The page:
"judicially determined" that the violation was intentional and was carried out by a senior vice president, or someone more senior, of plaintiff.
Further, there has been no such judicial determination in the underlying actions. Defendants cannot litigate that issue in the coverage action.
Nor does the fortuity doctrine apply to bar coverage. The fortuity doctrine has been applied to insurance policies under which coverage is triggered by an "accident" or "occurrence. One of the express purposes of the policies in this case, however, was to provide coverage for a defined risk: "claims arising out of
. . . infringement of common law or statutory copyright." Thus, invoking the fortuity doctrine would render that portion of the policy illusory.
PEIPER ON PROPERTY (and POTPOURRI)
Steven E. Peiper [email protected]
12/26/19 Knickerbocker Village Inc. v. Lexington Insurance Company Appellate Division, First Department
Short and Sweet – Disclosure of How Other Similar First Party Claims were Handled Not Material and Necessary in Superstorm Sandy Claim
The lower court properly denied plaintiff's request to compel disclosure of information about defendants' handling of its other insureds' losses resulting from Superstorm Sandy. The requested discovery is not material and necessary to the prosecution of the claims in this action.
12/20/19 Mezzalingua v. The Travelers Indemnity Company, et al. Appellate Division, Fourth Department
What’s Good for the Goose is Good for the Gander; Discovery Rules Applied Universally to Insured and Insurer
Plaintiff commenced the lawsuit after sustaining water damage at its manufacturing facility. Apparently, rainwater entered the premises through an allegedly defective roof which was installed by Campany Roofing Company.
Plaintiff’s lawsuit asserted a negligence claim against Campany, and also sought damages in breach of contract from its insurer, Travelers, who previously disclaimed.
Importantly, upon receiving plaintiff’s claim, Travelers issued a Reservation of Rights letter on October 24, 2016. In the letter, Travelers identified an exclusion which purportedly removed coverage caused by rainwater. Thereafter, Travelers hired “litigation counsel” and “other consultants.” Ultimately, Travelers formally denied the claim on January 5, 2017.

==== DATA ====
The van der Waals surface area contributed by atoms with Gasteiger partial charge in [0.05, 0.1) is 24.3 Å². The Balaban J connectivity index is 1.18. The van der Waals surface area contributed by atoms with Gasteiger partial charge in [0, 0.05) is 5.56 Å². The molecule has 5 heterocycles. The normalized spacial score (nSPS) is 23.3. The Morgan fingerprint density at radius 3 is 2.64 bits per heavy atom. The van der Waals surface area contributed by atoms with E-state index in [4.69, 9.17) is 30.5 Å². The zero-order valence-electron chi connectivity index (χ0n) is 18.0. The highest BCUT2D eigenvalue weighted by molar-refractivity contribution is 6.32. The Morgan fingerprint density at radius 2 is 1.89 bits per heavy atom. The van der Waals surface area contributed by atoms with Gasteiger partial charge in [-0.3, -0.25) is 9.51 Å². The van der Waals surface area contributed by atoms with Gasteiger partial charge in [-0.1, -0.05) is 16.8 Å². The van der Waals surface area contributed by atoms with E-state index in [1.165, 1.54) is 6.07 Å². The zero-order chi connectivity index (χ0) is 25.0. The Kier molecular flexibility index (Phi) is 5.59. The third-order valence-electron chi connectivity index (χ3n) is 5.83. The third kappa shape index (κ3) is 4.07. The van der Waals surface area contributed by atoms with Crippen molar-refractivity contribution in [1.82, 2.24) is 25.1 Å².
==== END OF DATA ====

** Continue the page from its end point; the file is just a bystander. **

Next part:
During discovery, a dispute arose over plaintiff’s refusal to turn over documents which were prepared as part of developing its claim. Plaintiff argued that the documents were exempt from disclosure on the basis of the material prepared in anticipation of litigation doctrine, attorney-work product doctrine and the attorney/client privilege. Plaintiff moved for a protective order seeking to avoid disclosure, and Travelers and Campany moved to compel the same. The trial court ruled that all documents created by plaintiff after October 24th were protected because they were materials prepared in anticipation of litigation.
On appeal, the Fourth Department noted that Campany and Travelers met their initial burden of establishing the items sought were “material and necessary to their case.” The Court also noted that trial court incorrectly ruled that all documents created after October 24th were protected under a blanket rule.
The Court then recited the three ways a party can avoid disclosure; attorney/client privilege, attorney work product and material prepared in anticipation of litigation. With all three, however, once the party seeking discovery establishes the materiality of the requests, the burden then shifts to the party seeking to withhold production to establish one of the three protections.
Here, the Court ruled that plaintiff failed to meet its burden. Specifically, with regard to the material prepared in anticipation doctrine, a movant must establish the documents were prepared solely in anticipation of litigation. Mixed use reports are not subject to the exemption.